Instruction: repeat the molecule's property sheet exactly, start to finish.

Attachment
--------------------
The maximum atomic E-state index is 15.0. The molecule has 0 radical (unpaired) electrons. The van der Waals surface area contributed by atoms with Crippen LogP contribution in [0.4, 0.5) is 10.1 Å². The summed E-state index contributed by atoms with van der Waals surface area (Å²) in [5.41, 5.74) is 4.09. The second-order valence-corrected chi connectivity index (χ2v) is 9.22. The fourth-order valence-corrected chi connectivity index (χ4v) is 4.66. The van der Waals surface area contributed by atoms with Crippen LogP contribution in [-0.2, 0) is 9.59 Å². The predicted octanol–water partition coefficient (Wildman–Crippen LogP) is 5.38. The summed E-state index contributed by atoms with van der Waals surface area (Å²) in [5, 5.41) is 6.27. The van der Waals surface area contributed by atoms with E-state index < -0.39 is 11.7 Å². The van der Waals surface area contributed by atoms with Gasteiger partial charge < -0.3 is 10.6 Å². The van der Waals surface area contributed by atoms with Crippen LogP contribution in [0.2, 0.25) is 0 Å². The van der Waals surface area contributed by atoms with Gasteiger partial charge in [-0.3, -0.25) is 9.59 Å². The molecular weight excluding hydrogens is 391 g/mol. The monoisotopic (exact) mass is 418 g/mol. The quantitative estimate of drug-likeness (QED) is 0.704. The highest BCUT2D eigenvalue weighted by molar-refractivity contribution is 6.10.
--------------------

The maximum atomic E-state index is 15.0. The molecule has 0 radical (unpaired) electrons. The van der Waals surface area contributed by atoms with Crippen LogP contribution in [0.4, 0.5) is 10.1 Å². The summed E-state index contributed by atoms with van der Waals surface area (Å²) in [5.41, 5.74) is 4.09. The second-order valence-corrected chi connectivity index (χ2v) is 9.22. The fourth-order valence-corrected chi connectivity index (χ4v) is 4.66. The van der Waals surface area contributed by atoms with Crippen LogP contribution in [-0.2, 0) is 9.59 Å². The predicted octanol–water partition coefficient (Wildman–Crippen LogP) is 5.38. The summed E-state index contributed by atoms with van der Waals surface area (Å²) in [5, 5.41) is 6.27. The van der Waals surface area contributed by atoms with E-state index < -0.39 is 11.7 Å². The van der Waals surface area contributed by atoms with Gasteiger partial charge < -0.3 is 10.6 Å². The van der Waals surface area contributed by atoms with Crippen LogP contribution in [0.2, 0.25) is 0 Å². The van der Waals surface area contributed by atoms with Gasteiger partial charge in [-0.3, -0.25) is 9.59 Å². The molecular weight excluding hydrogens is 391 g/mol. The monoisotopic (exact) mass is 418 g/mol. The quantitative estimate of drug-likeness (QED) is 0.704. The highest BCUT2D eigenvalue weighted by molar-refractivity contribution is 6.10.